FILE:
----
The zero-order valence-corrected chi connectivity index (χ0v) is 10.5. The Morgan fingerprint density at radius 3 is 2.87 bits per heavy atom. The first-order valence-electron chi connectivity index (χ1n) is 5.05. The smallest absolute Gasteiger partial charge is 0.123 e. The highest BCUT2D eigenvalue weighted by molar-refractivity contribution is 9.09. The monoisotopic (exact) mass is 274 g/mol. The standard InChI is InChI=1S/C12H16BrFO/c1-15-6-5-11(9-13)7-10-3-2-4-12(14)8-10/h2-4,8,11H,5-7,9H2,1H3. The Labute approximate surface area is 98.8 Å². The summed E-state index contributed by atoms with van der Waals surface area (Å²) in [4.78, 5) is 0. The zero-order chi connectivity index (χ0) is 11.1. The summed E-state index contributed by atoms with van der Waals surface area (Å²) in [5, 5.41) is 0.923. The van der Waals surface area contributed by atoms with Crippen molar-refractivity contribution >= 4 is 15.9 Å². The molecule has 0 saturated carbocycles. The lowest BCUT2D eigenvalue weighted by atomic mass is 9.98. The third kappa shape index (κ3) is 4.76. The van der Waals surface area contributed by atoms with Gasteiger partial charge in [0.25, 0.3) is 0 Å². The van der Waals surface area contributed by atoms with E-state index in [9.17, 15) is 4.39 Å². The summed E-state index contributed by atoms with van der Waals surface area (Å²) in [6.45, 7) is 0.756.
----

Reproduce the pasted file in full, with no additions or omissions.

The zero-order valence-corrected chi connectivity index (χ0v) is 10.5. The Morgan fingerprint density at radius 3 is 2.87 bits per heavy atom. The first-order valence-electron chi connectivity index (χ1n) is 5.05. The smallest absolute Gasteiger partial charge is 0.123 e. The highest BCUT2D eigenvalue weighted by molar-refractivity contribution is 9.09. The monoisotopic (exact) mass is 274 g/mol. The standard InChI is InChI=1S/C12H16BrFO/c1-15-6-5-11(9-13)7-10-3-2-4-12(14)8-10/h2-4,8,11H,5-7,9H2,1H3. The Labute approximate surface area is 98.8 Å². The summed E-state index contributed by atoms with van der Waals surface area (Å²) in [4.78, 5) is 0. The zero-order chi connectivity index (χ0) is 11.1. The summed E-state index contributed by atoms with van der Waals surface area (Å²) in [5, 5.41) is 0.923. The van der Waals surface area contributed by atoms with Crippen molar-refractivity contribution >= 4 is 15.9 Å². The molecule has 0 saturated carbocycles. The lowest BCUT2D eigenvalue weighted by atomic mass is 9.98. The third kappa shape index (κ3) is 4.76. The van der Waals surface area contributed by atoms with Gasteiger partial charge in [0.25, 0.3) is 0 Å². The van der Waals surface area contributed by atoms with E-state index in [9.17, 15) is 4.39 Å². The summed E-state index contributed by atoms with van der Waals surface area (Å²) in [6.45, 7) is 0.756.